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Thank you...this is very helpful! We are in Rutland, VT and I am 6'1, 185 and my wife is 5'8, 145. She is mostly a side sleeper while I am predominantly side, but some stomach and back as well.

Thank you for your help!
Glenn

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Re: Latex Mattress 12 Sep 2011 19:04 #8

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Hi Golson,

As a general guideline side sleepers would use about 3" - 4" of soft and shape conforming foam in the comfort layers.

All memory foam would qualify as "soft" in actual use even though it can be "hard" when it is cold. Memory foam should be at least 4 lbs density in any good quality mattress (density is the major factor in quality in memory foam even though it has nothing to do with softness).

Latex (unlike memory foam) can be made either soft or firm and in a comfort layer it can be as soft as 14 ILD (similar to the softness of memory foams) or as firm as 24 ILD (which is typically about as firm as most people are comfortable with in a comfort layer although there are rare people who may prefer even firmer latex on top).

People who are either heavier or curvier may prefer a thicker comfort layer as their "protuding parts" (such as hips and shoulders) may need more depth of cushioning to distribute their weight over the mattress to relieve pressure.

Heavier people may also prefer firmer foam in the comfort layers as firmer foam will feel softer to them than to those who are lighter. This applies mainly to latex foam since all memory foam would qualify as being soft (about 15 ILD or less).

Back sleepers would typically start with testing comfort layers with about 2" of foam in the comfort layers (there is less space to "fill in" when sleeping on the back) while stomach sleepers need the thinnest/firmest comfort layer of all since it is the flattest sleeping profile. For those who sleep in multiple positions ... they should test for pressure relief in their "curviest" position (on the side for combination side sleepers) and then use the thinnest/firmest comfort layer possible to accommodate the flatter sleeping profiles.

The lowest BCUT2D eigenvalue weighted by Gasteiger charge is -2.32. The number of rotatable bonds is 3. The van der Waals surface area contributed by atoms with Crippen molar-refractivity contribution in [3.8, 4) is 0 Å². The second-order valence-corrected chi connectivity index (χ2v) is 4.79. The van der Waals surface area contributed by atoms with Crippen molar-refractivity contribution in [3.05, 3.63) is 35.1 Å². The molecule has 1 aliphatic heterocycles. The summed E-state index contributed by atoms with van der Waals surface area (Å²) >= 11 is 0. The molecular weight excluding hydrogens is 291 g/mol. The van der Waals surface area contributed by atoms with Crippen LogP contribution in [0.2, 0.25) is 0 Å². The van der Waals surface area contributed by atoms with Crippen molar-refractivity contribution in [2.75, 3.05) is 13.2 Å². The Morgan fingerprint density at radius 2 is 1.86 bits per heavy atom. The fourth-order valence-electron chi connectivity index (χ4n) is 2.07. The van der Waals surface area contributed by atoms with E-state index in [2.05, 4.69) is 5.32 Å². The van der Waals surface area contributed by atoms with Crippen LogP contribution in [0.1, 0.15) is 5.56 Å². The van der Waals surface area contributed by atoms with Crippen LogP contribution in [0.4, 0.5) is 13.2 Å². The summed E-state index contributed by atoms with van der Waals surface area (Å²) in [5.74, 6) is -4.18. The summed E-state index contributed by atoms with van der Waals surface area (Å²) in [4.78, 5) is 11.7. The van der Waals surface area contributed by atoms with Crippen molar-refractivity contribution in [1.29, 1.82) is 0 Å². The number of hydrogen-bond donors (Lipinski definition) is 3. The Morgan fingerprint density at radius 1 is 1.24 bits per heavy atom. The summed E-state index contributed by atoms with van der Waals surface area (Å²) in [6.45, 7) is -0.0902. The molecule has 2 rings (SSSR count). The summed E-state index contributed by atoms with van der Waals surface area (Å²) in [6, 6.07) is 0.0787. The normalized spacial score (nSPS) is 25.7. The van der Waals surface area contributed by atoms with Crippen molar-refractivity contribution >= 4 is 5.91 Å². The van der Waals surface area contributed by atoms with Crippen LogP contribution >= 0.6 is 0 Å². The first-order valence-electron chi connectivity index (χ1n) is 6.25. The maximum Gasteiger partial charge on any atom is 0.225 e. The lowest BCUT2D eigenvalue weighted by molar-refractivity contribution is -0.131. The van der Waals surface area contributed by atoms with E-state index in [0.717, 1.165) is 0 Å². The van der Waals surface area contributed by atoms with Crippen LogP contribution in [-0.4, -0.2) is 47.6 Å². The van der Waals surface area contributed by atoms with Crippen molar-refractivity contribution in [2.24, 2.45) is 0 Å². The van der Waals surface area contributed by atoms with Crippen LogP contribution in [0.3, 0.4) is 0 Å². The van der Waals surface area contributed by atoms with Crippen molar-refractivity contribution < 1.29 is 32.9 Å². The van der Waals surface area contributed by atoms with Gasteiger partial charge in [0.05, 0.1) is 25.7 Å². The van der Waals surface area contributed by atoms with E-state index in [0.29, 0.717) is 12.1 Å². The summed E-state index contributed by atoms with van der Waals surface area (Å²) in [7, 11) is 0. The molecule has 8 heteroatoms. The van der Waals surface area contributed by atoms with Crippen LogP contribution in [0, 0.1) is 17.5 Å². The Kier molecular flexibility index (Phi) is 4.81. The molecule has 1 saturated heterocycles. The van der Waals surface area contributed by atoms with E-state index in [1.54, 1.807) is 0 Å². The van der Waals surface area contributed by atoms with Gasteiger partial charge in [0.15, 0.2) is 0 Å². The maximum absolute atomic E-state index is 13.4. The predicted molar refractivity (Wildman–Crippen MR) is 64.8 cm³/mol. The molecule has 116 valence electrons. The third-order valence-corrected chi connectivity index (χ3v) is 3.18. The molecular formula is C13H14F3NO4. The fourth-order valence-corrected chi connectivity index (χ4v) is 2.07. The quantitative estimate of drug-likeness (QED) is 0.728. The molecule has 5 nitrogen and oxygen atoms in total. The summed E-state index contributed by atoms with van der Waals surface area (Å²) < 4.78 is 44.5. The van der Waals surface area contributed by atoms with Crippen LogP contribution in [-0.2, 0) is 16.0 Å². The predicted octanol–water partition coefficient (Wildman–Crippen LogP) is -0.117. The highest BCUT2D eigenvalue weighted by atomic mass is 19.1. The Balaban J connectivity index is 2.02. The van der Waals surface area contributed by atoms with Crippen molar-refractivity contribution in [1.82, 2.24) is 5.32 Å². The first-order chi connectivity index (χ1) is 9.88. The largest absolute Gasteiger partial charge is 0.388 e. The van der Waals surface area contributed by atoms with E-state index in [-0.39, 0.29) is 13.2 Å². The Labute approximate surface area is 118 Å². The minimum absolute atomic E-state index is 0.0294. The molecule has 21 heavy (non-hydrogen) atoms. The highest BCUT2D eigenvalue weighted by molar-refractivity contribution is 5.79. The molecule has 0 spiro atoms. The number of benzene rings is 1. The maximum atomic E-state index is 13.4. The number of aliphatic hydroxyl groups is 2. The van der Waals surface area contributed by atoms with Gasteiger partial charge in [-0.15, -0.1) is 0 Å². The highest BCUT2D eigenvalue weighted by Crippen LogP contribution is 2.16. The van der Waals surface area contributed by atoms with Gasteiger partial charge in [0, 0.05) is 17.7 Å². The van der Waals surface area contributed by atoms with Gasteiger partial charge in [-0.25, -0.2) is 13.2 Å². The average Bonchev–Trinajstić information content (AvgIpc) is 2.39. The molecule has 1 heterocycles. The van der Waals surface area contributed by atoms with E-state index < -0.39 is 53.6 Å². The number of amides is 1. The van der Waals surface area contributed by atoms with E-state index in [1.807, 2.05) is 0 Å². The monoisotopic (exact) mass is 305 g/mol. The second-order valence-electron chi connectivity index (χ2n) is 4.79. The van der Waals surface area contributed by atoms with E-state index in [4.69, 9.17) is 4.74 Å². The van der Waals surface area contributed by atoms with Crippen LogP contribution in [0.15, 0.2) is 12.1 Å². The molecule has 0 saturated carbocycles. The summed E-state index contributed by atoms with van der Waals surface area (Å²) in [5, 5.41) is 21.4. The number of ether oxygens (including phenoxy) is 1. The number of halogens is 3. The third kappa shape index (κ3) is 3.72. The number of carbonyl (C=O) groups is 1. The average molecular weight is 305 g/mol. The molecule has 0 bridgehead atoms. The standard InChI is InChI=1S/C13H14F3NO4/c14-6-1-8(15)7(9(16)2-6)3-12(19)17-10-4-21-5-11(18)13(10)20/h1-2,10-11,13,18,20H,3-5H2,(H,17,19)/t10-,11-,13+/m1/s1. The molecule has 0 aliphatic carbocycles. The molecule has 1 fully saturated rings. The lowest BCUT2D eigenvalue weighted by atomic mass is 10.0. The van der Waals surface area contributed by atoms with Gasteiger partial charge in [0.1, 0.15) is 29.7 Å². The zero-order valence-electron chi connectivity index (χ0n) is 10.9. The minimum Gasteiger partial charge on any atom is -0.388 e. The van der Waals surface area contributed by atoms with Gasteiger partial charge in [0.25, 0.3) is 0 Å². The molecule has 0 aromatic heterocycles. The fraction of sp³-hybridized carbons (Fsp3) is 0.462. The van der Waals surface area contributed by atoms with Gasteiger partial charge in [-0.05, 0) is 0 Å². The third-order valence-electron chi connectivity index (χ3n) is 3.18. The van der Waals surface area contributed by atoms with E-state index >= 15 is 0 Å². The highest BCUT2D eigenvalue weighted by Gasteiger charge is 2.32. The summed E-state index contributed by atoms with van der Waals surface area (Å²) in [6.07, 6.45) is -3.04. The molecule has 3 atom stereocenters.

The biggest danger with stomach sleeping is a "swayback" sleeping position where the pelvic area sinks down too far into the mattress leading to a hyperextended arch in the lower back and probable backaches. This is most common in mattresses which are designed purely for side sleepers and are used for stomach sleeping.

Support layers under the comfort layers are designed to keep the heavier parts from sinking down too far and of course should be firmer than the comfort layers. The middle layers of a mattress (or the upper inch or two of a single support layer) often play a dual role. If they are a little softer they can contribute to and help the comfort layer with pressure relief (they can help make up for comfort layers which are a little thinner than normal for a certain sleeping position). If they are firmer they can contribute more to the support qualities of a mattress and holding up the heavier parts more effectively.

People who are taller/thinner and lower weight can also often use a slightly thinner comfort layer as it is easier to spread their weight around on the mattress (there are less spaces to fill in).

So you would likely be looking at a comfort layer in the range of 3" and if possible a little less (if less relieved all your pressure points) with a firm middle and lower layer. A 2" comfort layer would likely need a slightly softer middle layer to help with pressure relief. Either method can work equally well depending on how the layers interact with your unique body shape and weight distribution. Thinner and firmer as I mentioned would be "kinder" to your back (lumbar area) when you sleep on your stomach.